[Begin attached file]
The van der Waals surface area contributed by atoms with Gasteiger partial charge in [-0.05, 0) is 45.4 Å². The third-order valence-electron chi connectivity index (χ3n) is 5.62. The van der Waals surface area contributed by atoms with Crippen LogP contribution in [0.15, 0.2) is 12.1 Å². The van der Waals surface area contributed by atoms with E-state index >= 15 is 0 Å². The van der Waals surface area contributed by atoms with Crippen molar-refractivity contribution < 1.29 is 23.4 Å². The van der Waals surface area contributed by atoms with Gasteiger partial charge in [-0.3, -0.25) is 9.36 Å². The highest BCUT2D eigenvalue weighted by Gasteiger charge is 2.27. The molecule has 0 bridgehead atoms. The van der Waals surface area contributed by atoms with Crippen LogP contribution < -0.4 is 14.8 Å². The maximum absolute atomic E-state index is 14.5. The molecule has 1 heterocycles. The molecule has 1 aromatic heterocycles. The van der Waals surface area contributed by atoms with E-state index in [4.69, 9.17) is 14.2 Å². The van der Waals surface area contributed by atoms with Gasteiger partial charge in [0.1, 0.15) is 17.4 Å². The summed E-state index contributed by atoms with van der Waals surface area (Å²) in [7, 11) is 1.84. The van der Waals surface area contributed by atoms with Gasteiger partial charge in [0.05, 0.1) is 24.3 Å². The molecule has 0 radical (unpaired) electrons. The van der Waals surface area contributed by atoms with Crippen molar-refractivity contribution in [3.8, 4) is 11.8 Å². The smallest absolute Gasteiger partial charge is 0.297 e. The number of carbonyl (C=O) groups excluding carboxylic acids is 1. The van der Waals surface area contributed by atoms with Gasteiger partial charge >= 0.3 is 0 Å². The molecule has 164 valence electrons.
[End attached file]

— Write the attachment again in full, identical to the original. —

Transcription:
The van der Waals surface area contributed by atoms with Gasteiger partial charge in [-0.05, 0) is 45.4 Å². The third-order valence-electron chi connectivity index (χ3n) is 5.62. The van der Waals surface area contributed by atoms with Crippen LogP contribution in [0.15, 0.2) is 12.1 Å². The van der Waals surface area contributed by atoms with E-state index >= 15 is 0 Å². The van der Waals surface area contributed by atoms with Crippen molar-refractivity contribution < 1.29 is 23.4 Å². The van der Waals surface area contributed by atoms with Gasteiger partial charge in [-0.3, -0.25) is 9.36 Å². The highest BCUT2D eigenvalue weighted by Gasteiger charge is 2.27. The molecule has 0 bridgehead atoms. The van der Waals surface area contributed by atoms with Crippen LogP contribution < -0.4 is 14.8 Å². The maximum absolute atomic E-state index is 14.5. The molecule has 1 heterocycles. The molecule has 1 aromatic heterocycles. The van der Waals surface area contributed by atoms with E-state index in [4.69, 9.17) is 14.2 Å². The van der Waals surface area contributed by atoms with Gasteiger partial charge in [0.1, 0.15) is 17.4 Å². The summed E-state index contributed by atoms with van der Waals surface area (Å²) in [7, 11) is 1.84. The van der Waals surface area contributed by atoms with Gasteiger partial charge in [0.05, 0.1) is 24.3 Å². The molecule has 0 radical (unpaired) electrons. The van der Waals surface area contributed by atoms with Crippen molar-refractivity contribution in [3.8, 4) is 11.8 Å². The smallest absolute Gasteiger partial charge is 0.297 e. The number of carbonyl (C=O) groups excluding carboxylic acids is 1. The van der Waals surface area contributed by atoms with Gasteiger partial charge >= 0.3 is 0 Å². The molecule has 164 valence electrons.